Gulf of Mexico escaped climate change 56 million years ago

Today oil drilling poses a major environmental threat to the Gulf with a hypoxic dead zone alarmingly increasing in size

By Kiran N. Kumar

Recently researchers from the University of Texas Institute for Geophysics (UTIG) chronicled how an ancient bout of global warming 56 million years ago that acidified oceans and wiped-out marine life had surprisingly left the Gulf of Mexico with a milder effect.

They found that a steady supply of river sediments and circulating ocean waters had helped radiolarians and other microorganisms survive even while Earth’s warming climate elsewhere eroded life forms, including dinosaurs.

Attributing it to the basin’s unique geology, the UTIG team traced the geological changes which took place about 20 million years before the ancient global warming occurred.

Read: COP26: US and India must collaborate to achieve climate change goals (November 5, 2021)

The rise of the Rocky Mountains had redirected rivers into the northwest Gulf of Mexico due to a tectonic shift known as the Laramide uplift.

Much of the continent’s rivers were directed through what is now Texas and Louisiana into the Gulf’s deeper waters. The rivers fire-hosed nutrients and sediments into the basin.

No wonder, when global warming hit the region, the nutrients underneath provided plenty of nutrients for phytoplankton and other food sources for the radiolarians – which only thrive in nutrient-rich water that’s no saltier than seawater. It confirmed that the Gulf’s waters did not become too salty.

The study concluded that a steady supply of river sediments and circulating ocean waters had helped radiolarians and other microorganisms survive even while Earth’s warming climate became more hostile to life.

Current Scenario

Interestingly, the above findings were based on samples collected in efforts to find deposits of oil and gas along the Gulf coast. And the Gulf of Mexico is very different today with the Deepwater Horizon oil spill in April 2010 to many more minor accidents hitting the headlines daily.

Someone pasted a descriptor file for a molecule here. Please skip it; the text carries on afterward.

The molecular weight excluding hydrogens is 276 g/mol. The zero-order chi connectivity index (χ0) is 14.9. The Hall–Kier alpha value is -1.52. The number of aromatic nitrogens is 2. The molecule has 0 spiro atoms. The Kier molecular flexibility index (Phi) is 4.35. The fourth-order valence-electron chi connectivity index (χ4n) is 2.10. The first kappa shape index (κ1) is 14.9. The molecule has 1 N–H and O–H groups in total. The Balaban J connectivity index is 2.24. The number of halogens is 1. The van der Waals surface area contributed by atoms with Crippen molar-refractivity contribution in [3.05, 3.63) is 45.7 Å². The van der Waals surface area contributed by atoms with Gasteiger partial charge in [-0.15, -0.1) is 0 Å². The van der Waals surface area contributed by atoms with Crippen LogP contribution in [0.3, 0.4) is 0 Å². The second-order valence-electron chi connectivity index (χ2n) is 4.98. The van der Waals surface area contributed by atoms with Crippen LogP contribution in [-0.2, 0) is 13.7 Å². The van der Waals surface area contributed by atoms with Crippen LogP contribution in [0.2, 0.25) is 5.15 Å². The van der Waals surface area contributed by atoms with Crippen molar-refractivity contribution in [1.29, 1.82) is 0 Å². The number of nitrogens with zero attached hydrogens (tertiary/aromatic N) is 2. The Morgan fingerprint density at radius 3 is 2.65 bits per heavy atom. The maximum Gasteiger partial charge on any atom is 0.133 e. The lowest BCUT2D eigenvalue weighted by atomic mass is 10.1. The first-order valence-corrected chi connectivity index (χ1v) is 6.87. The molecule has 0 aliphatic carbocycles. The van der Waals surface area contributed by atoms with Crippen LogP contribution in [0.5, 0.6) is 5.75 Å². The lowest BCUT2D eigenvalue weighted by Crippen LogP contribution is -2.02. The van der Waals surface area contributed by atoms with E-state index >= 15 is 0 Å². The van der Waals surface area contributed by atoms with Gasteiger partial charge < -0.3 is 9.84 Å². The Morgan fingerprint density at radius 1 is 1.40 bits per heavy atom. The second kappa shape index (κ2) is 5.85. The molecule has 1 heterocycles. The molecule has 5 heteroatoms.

Now, the Gulf of Mexico is one of the most important offshore petroleum-production regions in the world, making up one-sixth of the United States’ total production.

Oil drilling remains the major environmental threat to the Gulf. There are 27,000 abandoned oil and gas wells beneath the Gulf, which have not been checked for potential environmental problems.

Read: 500 global young change makers to discuss water and climate change (March 17, 2021)

Then there are frequent “red tide” algae blooms that kill fish and other marine life, while may cause respiratory problems in humans and domestic animals close to shore. This has been recorded especially in the southwest and southern Florida coast, from the Florida Keys to north of Pasco County in Florida.

The Gulf contains a hypoxic dead zone that runs east-west along the Texas-Louisiana coastline and is alarmingly increasing in size.

Between 1985 and 2008, the area roughly doubled in size and by 2017, it reached about 8,776 square miles, the largest ever recorded, as per NOAA figures, showed a study published in the National Geographic.

Even poor agricultural practices in the northern portion of the Gulf of Mexico have been attributed for the current imbalance in the marine ecosystem of the Gulf.

The scientists found a tremendous increase of nitrogen and phosphorus in neighboring marine resources, which has resulted in algae blooms and a lack of available oxygen.

In a 2007 study, researchers found occurrences of masculinization and estrogen suppression among the fish populations resulting in sex disproportion.

They found the Atlantic croaker’s sex ratio of 61% males to 39% females in hypoxic Gulf sites very alarming, compared with a 52% to 48% male-female ratio found in reference sites.

Read: Research shows how the Gulf of Mexico escaped ancient mass extinction (June 1, 2022)

Of late, microplastics within semi-enclosed seas like the Gulf have been reported in high concentrations and one study estimated concentrations as one among the highest globally reported.

UTIG geochemist Bob Cunningham, who led the current research, is confident that valuable lessons can be drawn about climate change from how the Gulf was impacted in the past to now.

“This event known as the Paleocene-Eocene Thermal Maximum or PETM is very important to understand because it’s pointing towards a very powerful, albeit brief, injection of carbon into the atmosphere that’s akin to what’s happening now,” he said.

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